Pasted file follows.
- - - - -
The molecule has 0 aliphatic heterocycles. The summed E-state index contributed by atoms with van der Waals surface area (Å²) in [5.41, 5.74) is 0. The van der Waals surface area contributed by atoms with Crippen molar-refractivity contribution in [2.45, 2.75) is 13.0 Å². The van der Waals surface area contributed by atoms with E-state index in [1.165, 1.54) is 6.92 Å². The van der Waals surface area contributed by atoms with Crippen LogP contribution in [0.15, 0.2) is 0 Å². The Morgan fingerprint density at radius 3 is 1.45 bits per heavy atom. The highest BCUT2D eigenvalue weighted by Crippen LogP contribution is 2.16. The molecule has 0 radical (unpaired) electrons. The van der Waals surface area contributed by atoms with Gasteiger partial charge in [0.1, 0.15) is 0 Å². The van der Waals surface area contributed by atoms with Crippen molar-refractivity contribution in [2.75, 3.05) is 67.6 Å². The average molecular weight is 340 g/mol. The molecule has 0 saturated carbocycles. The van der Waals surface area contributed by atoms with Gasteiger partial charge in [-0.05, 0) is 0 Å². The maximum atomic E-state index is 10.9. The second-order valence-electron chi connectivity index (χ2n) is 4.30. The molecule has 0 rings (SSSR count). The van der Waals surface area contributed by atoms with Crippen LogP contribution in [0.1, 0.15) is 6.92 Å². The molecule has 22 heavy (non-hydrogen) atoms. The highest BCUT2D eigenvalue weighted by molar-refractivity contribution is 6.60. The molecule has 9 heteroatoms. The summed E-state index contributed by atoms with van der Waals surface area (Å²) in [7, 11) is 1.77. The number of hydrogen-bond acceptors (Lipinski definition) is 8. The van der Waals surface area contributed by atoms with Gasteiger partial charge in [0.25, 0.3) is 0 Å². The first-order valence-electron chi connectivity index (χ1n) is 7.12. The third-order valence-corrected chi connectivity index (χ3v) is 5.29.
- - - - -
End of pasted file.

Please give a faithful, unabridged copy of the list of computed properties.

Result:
The molecule has 0 aliphatic heterocycles. The summed E-state index contributed by atoms with van der Waals surface area (Å²) in [5.41, 5.74) is 0. The van der Waals surface area contributed by atoms with Crippen molar-refractivity contribution in [2.45, 2.75) is 13.0 Å². The van der Waals surface area contributed by atoms with E-state index in [1.165, 1.54) is 6.92 Å². The van der Waals surface area contributed by atoms with Crippen LogP contribution in [0.15, 0.2) is 0 Å². The Morgan fingerprint density at radius 3 is 1.45 bits per heavy atom. The highest BCUT2D eigenvalue weighted by Crippen LogP contribution is 2.16. The molecule has 0 radical (unpaired) electrons. The van der Waals surface area contributed by atoms with Gasteiger partial charge in [0.1, 0.15) is 0 Å². The van der Waals surface area contributed by atoms with Crippen molar-refractivity contribution in [2.75, 3.05) is 67.6 Å². The average molecular weight is 340 g/mol. The molecule has 0 saturated carbocycles. The van der Waals surface area contributed by atoms with Gasteiger partial charge in [-0.05, 0) is 0 Å². The maximum atomic E-state index is 10.9. The second-order valence-electron chi connectivity index (χ2n) is 4.30. The molecule has 0 rings (SSSR count). The van der Waals surface area contributed by atoms with Crippen LogP contribution in [0.1, 0.15) is 6.92 Å². The molecule has 22 heavy (non-hydrogen) atoms. The highest BCUT2D eigenvalue weighted by molar-refractivity contribution is 6.60. The molecule has 9 heteroatoms. The summed E-state index contributed by atoms with van der Waals surface area (Å²) in [7, 11) is 1.77. The number of hydrogen-bond acceptors (Lipinski definition) is 8. The van der Waals surface area contributed by atoms with Gasteiger partial charge in [0.25, 0.3) is 0 Å². The first-order valence-electron chi connectivity index (χ1n) is 7.12. The third-order valence-corrected chi connectivity index (χ3v) is 5.29.